My rating: 3 of 5 stars

Own. I'm going to actually give it 3.5 because the first half of the book was so good.

I started this on the beach and read for about 4 hours straight (ish) what with watching kids and people and dogs thrown in. I did manage to sit there and get sunburned though. I found the chapters interesting and the comparisons easily (too easily?) applicable to modern day. Ausonius' poetry being politically correct and expected; Augustine being a robust thinker. The description days of the Roman Empire being fat and happy and their failure to be prepared for invasion. All of that made sense in a historical as applied to today sense. I enjoyed the writing and the pace of that section. He made an argument for Western Civilization and learning as was known through the fall of Rome.

The next part was a lot new to me. I enjoyed the mythos of Ancient Ireland. My kids had just been reading and narrating about the Tain and other stories in their AmblesideOnline Year 7 readings, so that crossover of ideas was quite helpful. Cahill introduces an Irish people rife with story and as ready to hear the gospel as the Greeks had been. His tracing of where they came from and his discussion of a national character were interesting. His storytelling is a little bawdy in this section, but probably good.

We come back to the church and to Patrick. Here is where some of Cahill's claims start to fall apart for me. His story of Patrick was engaging and interesting, the work Patrick did in Ireland to evangelize the people was miraculous for sure. Cahill's characterization of the Irish comes into play here and as the narrative continues the Irish remain Irish but believe the Gospel. There's less fighting, but in general the Gospel makes no real change in their lives and activities. This is contrasted sharply with the uniform whitewashing of culture that the Church is described as having over the rest of Europe.

And, then, Rome falls.

The last part was, IMO, the part that knocked stars off. Part of the issue, for me, is that while this isn't an academic work, it is presented as scholarly for the public. The bibliography is insufficient, IMO, for helping with the claims that he is making. All of the books in all of Western Europe were entirely destroyed? All of civilization imploded that completely? Now he had made an argument that they were already failing from within to advance in intellectual and cultural ways (cf. Ausonius and his poetry) I think he needed to make a much stronger argument that salvation was necessary for the continent.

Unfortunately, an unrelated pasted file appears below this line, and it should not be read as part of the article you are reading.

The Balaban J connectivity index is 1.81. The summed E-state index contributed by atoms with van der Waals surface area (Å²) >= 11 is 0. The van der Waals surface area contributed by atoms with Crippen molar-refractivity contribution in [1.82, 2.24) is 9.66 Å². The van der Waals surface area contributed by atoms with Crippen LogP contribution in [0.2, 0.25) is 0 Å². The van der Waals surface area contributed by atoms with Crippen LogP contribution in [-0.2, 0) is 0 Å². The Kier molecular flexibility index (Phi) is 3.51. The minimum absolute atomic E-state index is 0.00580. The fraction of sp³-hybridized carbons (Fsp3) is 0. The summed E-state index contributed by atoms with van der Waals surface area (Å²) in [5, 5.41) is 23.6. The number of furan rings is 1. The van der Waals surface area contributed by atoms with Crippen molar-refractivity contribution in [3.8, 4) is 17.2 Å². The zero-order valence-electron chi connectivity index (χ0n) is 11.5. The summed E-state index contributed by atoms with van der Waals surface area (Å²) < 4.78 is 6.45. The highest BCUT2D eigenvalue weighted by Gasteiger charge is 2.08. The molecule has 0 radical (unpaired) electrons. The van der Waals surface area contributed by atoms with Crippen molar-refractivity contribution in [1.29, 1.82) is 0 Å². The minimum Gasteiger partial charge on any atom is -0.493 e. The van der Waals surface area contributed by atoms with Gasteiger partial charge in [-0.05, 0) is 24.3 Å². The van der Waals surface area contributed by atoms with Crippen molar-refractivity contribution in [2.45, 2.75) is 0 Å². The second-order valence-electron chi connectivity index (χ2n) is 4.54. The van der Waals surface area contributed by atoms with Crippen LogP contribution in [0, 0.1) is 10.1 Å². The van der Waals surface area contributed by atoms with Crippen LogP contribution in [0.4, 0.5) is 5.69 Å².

All of the sudden, out of nowhere the Irish come to save the day. These men who were exiled from their green isle and have been copying any scrap of paper that came their way. I did love that he portrayed the monks as loving learning and the creative impulse that came out of their copywork. I guess I wanted to see more than two paragraphs make the case that civilization needed saving and that the Irish swooped in like Superman to save it without any real danger to those who were in need.

The sharp dichotomy he built between the Irish church and the Continental church is disturbing as well. He also seems to have dug to find many salacious stories to keep modern readers engaged and reflects on Saint Brigid, in particular, with a decidedly modern eye. He paints Ireland with a fine brush and European Christianity with a broad one and then compares distinctions. This is a book for a careful, mature reader IMO.